Hopper gets $100 million more from Capital One

For the second time in two years, the fintech Montreal-based Hopper – whose application allows in particular to book plane tickets at the lowest price – has just obtained a hundred million US dollars from the American financial institution Capital One.

Posted yesterday at 3:47 p.m.

Hopper’s direction indicates to The Press that this direct investment yields a higher business valuation than that obtained in the previously completed financing round which valued Hopper at US$5 billion.

Hopper’s management says it secured a $96 million “follow-on investment” from Capital One. Capital One injected just over US$100 million into the company in January last year.

Hopper and Capital One had teamed up last year to launch Capital One Travel, a travel booking experience offering benefits for cardholders of the American financial institution. Capital One Travel offers its customers features like price alerts, price drop protection and the ability to cancel their flight for any reason.

“It’s a big commitment from Capital One,” said Dakota Smith, co-founder and president of Hopper, in an interview with The Press. “We take this new investment from Capital One as a strong signal that we are building something mutually beneficial together. »

The two companies want to continue their partnership to create new solutions aimed at “simplifying” the lives of customers at “all stages of their journeys”.

The capital raised will be used in particular to further develop the company’s B2B initiative through which a supplier (hotel, airline, credit card issuer, etc.) can generate revenue by integrating Hopper’s offer.

Hopper gets 100 million more from Capital One


Hopper President and Co-Founder Dakota Smith

This B2B initiative launched last year is called Hopper Cloud and represents more than 40% of Hopper’s business, according to Dakota Smith. “That’s probably the most relevant for Capital One, which is a major customer. »

The funds will also be used to fuel new social commerce initiatives. Revenue sharing, team buying, and daily giveaways are examples of the app’s social commerce features.

“The goal is to build a fun and engaging app for Gen Z with the hope that Hopper will grow from a popular app for young people to become the world’s first comprehensive travel app for Gen Z,” says Dakota Smith.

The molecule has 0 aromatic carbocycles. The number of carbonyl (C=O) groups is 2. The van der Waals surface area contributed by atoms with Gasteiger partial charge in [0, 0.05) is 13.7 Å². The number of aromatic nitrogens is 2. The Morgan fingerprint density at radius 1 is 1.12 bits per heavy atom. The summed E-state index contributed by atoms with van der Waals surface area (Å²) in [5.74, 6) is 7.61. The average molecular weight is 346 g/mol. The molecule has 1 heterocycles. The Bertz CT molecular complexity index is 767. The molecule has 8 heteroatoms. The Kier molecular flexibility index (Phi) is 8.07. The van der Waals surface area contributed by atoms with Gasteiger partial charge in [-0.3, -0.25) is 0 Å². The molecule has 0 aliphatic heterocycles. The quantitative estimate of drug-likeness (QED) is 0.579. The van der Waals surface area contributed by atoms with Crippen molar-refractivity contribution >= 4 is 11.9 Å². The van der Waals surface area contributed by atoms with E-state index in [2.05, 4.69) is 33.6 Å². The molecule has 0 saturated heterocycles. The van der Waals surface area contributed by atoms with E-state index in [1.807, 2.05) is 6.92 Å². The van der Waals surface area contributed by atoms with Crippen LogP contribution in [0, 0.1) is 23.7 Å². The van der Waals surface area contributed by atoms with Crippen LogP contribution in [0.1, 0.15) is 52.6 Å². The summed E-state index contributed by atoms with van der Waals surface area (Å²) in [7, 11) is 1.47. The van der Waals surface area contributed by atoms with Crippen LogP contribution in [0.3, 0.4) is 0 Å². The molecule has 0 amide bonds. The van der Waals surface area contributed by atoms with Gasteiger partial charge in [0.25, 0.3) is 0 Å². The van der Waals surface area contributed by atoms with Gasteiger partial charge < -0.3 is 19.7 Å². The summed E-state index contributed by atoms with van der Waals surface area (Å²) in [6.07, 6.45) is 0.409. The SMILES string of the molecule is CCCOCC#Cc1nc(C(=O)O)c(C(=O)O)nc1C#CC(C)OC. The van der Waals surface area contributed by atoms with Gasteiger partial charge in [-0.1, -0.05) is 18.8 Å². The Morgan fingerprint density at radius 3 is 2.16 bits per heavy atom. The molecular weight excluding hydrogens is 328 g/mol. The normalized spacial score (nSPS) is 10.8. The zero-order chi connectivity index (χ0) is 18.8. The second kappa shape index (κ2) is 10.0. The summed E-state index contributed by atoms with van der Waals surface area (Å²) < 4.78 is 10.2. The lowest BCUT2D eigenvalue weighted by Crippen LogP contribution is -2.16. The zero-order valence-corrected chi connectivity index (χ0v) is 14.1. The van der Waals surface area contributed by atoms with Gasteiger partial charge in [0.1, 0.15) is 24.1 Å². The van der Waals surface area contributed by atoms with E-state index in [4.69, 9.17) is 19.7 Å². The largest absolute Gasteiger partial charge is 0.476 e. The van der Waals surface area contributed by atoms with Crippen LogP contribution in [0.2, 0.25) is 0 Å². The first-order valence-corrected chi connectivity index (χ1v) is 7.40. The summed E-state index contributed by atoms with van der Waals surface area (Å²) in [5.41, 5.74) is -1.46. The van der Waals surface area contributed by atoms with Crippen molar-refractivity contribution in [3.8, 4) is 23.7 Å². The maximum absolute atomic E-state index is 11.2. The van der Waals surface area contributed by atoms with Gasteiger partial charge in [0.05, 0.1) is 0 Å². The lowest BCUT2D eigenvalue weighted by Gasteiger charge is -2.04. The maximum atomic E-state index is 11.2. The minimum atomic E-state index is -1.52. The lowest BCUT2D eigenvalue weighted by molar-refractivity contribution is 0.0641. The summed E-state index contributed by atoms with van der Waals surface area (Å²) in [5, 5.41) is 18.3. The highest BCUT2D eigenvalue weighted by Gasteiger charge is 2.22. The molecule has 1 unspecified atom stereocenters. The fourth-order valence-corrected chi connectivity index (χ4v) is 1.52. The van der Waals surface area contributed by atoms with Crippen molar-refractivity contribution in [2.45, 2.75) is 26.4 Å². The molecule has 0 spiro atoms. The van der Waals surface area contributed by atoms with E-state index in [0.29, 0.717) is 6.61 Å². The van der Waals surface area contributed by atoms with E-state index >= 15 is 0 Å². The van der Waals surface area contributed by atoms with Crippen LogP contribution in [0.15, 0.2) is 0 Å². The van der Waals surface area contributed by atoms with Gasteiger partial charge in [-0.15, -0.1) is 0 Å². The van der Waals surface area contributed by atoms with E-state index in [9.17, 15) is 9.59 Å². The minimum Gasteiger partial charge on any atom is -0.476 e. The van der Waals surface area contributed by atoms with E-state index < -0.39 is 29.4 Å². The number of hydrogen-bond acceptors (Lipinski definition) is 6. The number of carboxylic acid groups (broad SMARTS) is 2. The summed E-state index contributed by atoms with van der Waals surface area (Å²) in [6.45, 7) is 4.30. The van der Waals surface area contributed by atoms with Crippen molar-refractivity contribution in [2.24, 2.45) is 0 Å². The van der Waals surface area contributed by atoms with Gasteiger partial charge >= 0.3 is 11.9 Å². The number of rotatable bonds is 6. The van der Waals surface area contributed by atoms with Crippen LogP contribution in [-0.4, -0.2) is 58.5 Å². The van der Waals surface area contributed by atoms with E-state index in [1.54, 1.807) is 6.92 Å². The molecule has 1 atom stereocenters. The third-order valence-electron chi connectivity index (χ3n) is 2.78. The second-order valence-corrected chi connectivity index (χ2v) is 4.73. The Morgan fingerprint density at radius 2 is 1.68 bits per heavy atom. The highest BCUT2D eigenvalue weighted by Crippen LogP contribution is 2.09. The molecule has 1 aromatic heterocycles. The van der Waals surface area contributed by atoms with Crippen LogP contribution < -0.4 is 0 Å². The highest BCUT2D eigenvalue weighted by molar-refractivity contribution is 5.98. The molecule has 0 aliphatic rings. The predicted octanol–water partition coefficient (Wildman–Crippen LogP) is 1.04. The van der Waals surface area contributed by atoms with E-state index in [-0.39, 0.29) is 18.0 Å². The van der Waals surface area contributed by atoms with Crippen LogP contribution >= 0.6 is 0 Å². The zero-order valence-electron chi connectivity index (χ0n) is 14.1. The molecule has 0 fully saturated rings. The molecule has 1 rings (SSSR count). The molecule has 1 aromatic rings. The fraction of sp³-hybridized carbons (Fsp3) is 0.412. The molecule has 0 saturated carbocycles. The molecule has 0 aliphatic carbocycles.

He adds that expanding into international markets is another priority the company wants to invest in.

A sign that the app would gain popularity internationally, Dakota Smith says users from other countries accounted for less than 3% of sales last year, but now account for more than 20% of sales.

“We’re aiming for that number to jump to 40 or even 50% within 18 to 24 months,” he says.

Hopper claims to be the fastest growing travel app in the United States. Management says its app has been downloaded more than 80 million times and the company’s market share in third-party air travel in the United States exceeds 10%.

Hopper presents itself as the third online travel agency in North America, behind Booking and Expedia.

Executives estimate that Hopper is on track to sell $4.5 billion in travel and travel fintech this year (flights, hotels, homes and rental cars combined).

Dakota Smith says the company’s fintech offerings, like price freezes and flight disruption guarantees, account for about 40% of the app’s total revenue and 70% of revenue Hopper’s total flight bookings.

Founded in 2007, Hopper counts Investissement Québec, the Caisse de depot et placement du Québec and OMERS (the Ontario Municipal Employees Retirement Fund) among its investors.

The management does not reveal its turnover, but maintains that its revenues are growing strongly. Sales in the app have increased four to five times annually and remain at that level, according to Hopper. The workforce of the company exceeds 1500 employees.

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Hopper gets $100 million more from Capital One